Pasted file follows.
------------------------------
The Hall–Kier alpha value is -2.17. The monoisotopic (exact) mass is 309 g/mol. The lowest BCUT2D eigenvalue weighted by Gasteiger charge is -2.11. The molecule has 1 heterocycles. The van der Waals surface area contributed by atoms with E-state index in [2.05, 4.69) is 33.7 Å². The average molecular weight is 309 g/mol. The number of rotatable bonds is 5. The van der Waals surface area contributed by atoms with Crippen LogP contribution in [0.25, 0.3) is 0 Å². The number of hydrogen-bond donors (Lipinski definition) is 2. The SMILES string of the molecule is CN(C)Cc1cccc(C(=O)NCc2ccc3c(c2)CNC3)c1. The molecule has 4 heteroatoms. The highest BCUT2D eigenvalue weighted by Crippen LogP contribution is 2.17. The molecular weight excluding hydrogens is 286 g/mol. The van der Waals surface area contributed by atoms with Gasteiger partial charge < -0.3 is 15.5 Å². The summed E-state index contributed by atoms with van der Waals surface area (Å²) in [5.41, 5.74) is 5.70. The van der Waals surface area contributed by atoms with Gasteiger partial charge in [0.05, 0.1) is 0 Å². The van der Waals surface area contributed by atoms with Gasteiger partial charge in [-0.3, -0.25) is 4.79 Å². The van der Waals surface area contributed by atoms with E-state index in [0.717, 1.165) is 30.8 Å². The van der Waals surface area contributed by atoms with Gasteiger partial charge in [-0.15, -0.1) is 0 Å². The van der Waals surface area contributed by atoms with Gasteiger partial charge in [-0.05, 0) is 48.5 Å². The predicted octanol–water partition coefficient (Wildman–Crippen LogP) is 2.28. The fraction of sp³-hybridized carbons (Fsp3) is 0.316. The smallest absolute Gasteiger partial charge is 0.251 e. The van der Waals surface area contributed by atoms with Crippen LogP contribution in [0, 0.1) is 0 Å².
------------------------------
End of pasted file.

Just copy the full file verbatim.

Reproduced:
The Hall–Kier alpha value is -2.17. The monoisotopic (exact) mass is 309 g/mol. The lowest BCUT2D eigenvalue weighted by Gasteiger charge is -2.11. The molecule has 1 heterocycles. The van der Waals surface area contributed by atoms with E-state index in [2.05, 4.69) is 33.7 Å². The average molecular weight is 309 g/mol. The number of rotatable bonds is 5. The van der Waals surface area contributed by atoms with Crippen LogP contribution in [0.25, 0.3) is 0 Å². The number of hydrogen-bond donors (Lipinski definition) is 2. The SMILES string of the molecule is CN(C)Cc1cccc(C(=O)NCc2ccc3c(c2)CNC3)c1. The molecule has 4 heteroatoms. The highest BCUT2D eigenvalue weighted by Crippen LogP contribution is 2.17. The molecular weight excluding hydrogens is 286 g/mol. The van der Waals surface area contributed by atoms with Gasteiger partial charge < -0.3 is 15.5 Å². The summed E-state index contributed by atoms with van der Waals surface area (Å²) in [5.41, 5.74) is 5.70. The van der Waals surface area contributed by atoms with Gasteiger partial charge in [0.05, 0.1) is 0 Å². The van der Waals surface area contributed by atoms with Gasteiger partial charge in [-0.3, -0.25) is 4.79 Å². The van der Waals surface area contributed by atoms with E-state index in [0.717, 1.165) is 30.8 Å². The van der Waals surface area contributed by atoms with Gasteiger partial charge in [-0.15, -0.1) is 0 Å². The van der Waals surface area contributed by atoms with Gasteiger partial charge in [-0.05, 0) is 48.5 Å². The predicted octanol–water partition coefficient (Wildman–Crippen LogP) is 2.28. The fraction of sp³-hybridized carbons (Fsp3) is 0.316. The smallest absolute Gasteiger partial charge is 0.251 e. The van der Waals surface area contributed by atoms with Crippen LogP contribution in [0, 0.1) is 0 Å².